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Yellow River ladden with mud

Yellow pigments (goethite and clay) were used the in the wall paintings in the cave of Lascaux 17 000 years ago. Yellow ochre was used by ancient Egyptians to depict skin tones or for painting backgrounds in their wall paintings. Egyptian hieroglyphs are the only known script using color to express meaning - the word "woman" for example was written in yellow characters.

The poisonous yellow pigment orpiment (arsenic sulfide) was prepared by grinding the naturally occuring mineral and used in ancient Egypt but also later in Assyria and China for painting walls and in paintings and illuminated manuscripts. Other more modern yellow pigments frequently used in paintings, such as Naples yellow (lead antimonate) and Chrome yellow (lead chromate) are poisonous too.

Ancient Chinese and all Asian cultures considered yellow to be the color of joy, glory and wisdom. Starting with the 3rd millennium B.C. yellow was associated by the chinese with power and domination, the same role played by red and purple in Roman Empire and in Medieval Europe. Saffron-yellow dyed robes were worn exclusively by the Emperor and Buddhist monks.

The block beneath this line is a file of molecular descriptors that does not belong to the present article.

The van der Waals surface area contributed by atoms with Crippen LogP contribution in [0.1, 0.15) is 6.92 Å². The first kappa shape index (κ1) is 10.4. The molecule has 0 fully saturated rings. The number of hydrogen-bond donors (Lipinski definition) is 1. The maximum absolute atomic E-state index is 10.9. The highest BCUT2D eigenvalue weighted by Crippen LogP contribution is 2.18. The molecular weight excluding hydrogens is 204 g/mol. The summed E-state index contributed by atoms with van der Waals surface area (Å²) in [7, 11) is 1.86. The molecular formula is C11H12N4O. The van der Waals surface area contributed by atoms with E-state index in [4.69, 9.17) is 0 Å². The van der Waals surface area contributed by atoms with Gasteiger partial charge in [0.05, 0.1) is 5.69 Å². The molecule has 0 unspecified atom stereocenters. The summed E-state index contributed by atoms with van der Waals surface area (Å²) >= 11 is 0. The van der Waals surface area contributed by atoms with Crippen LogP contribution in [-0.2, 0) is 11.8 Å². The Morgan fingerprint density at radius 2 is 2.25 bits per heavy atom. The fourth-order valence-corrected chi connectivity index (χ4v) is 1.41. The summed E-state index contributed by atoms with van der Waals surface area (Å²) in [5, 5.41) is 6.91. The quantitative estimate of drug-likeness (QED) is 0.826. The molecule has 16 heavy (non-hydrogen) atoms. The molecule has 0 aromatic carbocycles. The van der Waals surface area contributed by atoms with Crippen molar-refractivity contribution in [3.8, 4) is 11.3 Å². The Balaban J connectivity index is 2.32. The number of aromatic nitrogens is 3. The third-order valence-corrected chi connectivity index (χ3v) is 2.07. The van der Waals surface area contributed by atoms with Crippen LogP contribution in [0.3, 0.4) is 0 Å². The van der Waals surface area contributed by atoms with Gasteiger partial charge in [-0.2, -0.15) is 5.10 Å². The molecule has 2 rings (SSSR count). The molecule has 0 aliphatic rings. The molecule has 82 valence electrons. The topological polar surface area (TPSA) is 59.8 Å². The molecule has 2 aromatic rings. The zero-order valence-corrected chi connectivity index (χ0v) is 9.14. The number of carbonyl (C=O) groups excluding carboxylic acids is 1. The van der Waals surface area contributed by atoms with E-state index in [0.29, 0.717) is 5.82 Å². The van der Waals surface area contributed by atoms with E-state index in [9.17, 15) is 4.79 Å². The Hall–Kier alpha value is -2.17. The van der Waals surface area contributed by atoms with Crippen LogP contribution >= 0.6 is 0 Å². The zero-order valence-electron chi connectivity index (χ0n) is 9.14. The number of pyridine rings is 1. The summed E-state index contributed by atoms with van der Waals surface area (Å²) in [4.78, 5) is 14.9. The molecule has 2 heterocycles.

The origin of this meaning of yellow for the Chinese is supposedly the Yellow River (Huang-Ho). The river is named according to its color caused by big amounts of yellow mud carried by its waters.This extraordinarily fertile mud is deposited on the banks of the river in layers up to a thickness of 600 feet.

Many cultures ascribed protective powers to the colors yellow and red. Indian brides wore ragged yellow clothes before the wedding to chase away evil spirits. Yellow is the wedding color for people in Egypt, Russia, the Orient and in some of the Balkan countries. In other areas and cultures yellow was the color of bad fortune. Itinerant traders avoided this color and the curtain in theaters must not be yellow for fear of bad fortune.